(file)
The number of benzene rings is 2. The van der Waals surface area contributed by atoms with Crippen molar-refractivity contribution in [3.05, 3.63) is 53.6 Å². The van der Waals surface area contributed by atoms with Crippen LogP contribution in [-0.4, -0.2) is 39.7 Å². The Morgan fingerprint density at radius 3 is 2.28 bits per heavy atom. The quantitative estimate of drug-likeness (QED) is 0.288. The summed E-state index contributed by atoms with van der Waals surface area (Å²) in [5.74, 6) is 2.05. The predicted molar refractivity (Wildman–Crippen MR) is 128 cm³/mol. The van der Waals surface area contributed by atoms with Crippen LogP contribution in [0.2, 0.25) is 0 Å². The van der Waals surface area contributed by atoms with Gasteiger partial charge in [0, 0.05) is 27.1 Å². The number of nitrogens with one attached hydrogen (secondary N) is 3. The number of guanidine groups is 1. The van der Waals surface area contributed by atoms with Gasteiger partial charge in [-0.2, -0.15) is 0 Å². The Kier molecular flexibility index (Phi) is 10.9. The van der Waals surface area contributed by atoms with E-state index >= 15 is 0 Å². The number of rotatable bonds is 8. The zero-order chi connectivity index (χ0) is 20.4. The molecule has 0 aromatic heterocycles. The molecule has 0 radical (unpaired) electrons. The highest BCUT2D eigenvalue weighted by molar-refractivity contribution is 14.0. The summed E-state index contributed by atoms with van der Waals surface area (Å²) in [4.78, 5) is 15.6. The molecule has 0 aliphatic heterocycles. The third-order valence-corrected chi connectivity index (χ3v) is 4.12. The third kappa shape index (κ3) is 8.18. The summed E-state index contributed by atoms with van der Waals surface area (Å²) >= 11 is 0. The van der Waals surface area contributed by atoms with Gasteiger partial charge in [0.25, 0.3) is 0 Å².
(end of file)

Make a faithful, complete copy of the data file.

The number of benzene rings is 2. The van der Waals surface area contributed by atoms with Crippen molar-refractivity contribution in [3.05, 3.63) is 53.6 Å². The van der Waals surface area contributed by atoms with Crippen LogP contribution in [-0.4, -0.2) is 39.7 Å². The Morgan fingerprint density at radius 3 is 2.28 bits per heavy atom. The quantitative estimate of drug-likeness (QED) is 0.288. The summed E-state index contributed by atoms with van der Waals surface area (Å²) in [5.74, 6) is 2.05. The predicted molar refractivity (Wildman–Crippen MR) is 128 cm³/mol. The van der Waals surface area contributed by atoms with Crippen LogP contribution in [0.2, 0.25) is 0 Å². The van der Waals surface area contributed by atoms with Gasteiger partial charge in [0, 0.05) is 27.1 Å². The number of nitrogens with one attached hydrogen (secondary N) is 3. The number of guanidine groups is 1. The van der Waals surface area contributed by atoms with Gasteiger partial charge in [-0.2, -0.15) is 0 Å². The Kier molecular flexibility index (Phi) is 10.9. The van der Waals surface area contributed by atoms with E-state index >= 15 is 0 Å². The number of rotatable bonds is 8. The zero-order chi connectivity index (χ0) is 20.4. The molecule has 0 aromatic heterocycles. The molecule has 0 radical (unpaired) electrons. The highest BCUT2D eigenvalue weighted by molar-refractivity contribution is 14.0. The summed E-state index contributed by atoms with van der Waals surface area (Å²) in [4.78, 5) is 15.6. The molecule has 0 aliphatic heterocycles. The third-order valence-corrected chi connectivity index (χ3v) is 4.12. The third kappa shape index (κ3) is 8.18. The summed E-state index contributed by atoms with van der Waals surface area (Å²) >= 11 is 0. The van der Waals surface area contributed by atoms with Gasteiger partial charge in [0.25, 0.3) is 0 Å².